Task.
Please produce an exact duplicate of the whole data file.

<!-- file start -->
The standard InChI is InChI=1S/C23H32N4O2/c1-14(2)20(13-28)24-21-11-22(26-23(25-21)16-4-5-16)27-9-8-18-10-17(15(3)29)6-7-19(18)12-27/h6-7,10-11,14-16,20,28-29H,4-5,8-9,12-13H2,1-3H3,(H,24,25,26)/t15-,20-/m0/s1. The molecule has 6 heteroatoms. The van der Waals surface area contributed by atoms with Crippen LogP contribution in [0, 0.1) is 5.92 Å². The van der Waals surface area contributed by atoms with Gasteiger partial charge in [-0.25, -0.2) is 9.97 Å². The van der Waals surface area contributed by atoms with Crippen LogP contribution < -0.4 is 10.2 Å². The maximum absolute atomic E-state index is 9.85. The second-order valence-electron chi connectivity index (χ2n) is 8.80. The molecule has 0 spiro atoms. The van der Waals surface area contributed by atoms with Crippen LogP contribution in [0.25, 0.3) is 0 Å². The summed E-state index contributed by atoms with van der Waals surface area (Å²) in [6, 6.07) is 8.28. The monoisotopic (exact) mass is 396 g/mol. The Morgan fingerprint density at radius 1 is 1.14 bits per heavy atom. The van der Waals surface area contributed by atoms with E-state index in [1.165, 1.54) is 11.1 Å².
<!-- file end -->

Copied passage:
The standard InChI is InChI=1S/C23H32N4O2/c1-14(2)20(13-28)24-21-11-22(26-23(25-21)16-4-5-16)27-9-8-18-10-17(15(3)29)6-7-19(18)12-27/h6-7,10-11,14-16,20,28-29H,4-5,8-9,12-13H2,1-3H3,(H,24,25,26)/t15-,20-/m0/s1. The molecule has 6 heteroatoms. The van der Waals surface area contributed by atoms with Crippen LogP contribution in [0, 0.1) is 5.92 Å². The van der Waals surface area contributed by atoms with Gasteiger partial charge in [-0.25, -0.2) is 9.97 Å². The van der Waals surface area contributed by atoms with Crippen LogP contribution < -0.4 is 10.2 Å². The maximum absolute atomic E-state index is 9.85. The second-order valence-electron chi connectivity index (χ2n) is 8.80. The molecule has 0 spiro atoms. The van der Waals surface area contributed by atoms with Crippen LogP contribution in [0.25, 0.3) is 0 Å². The summed E-state index contributed by atoms with van der Waals surface area (Å²) in [6, 6.07) is 8.28. The monoisotopic (exact) mass is 396 g/mol. The Morgan fingerprint density at radius 1 is 1.14 bits per heavy atom. The van der Waals surface area contributed by atoms with E-state index in [1.165, 1.54) is 11.1 Å².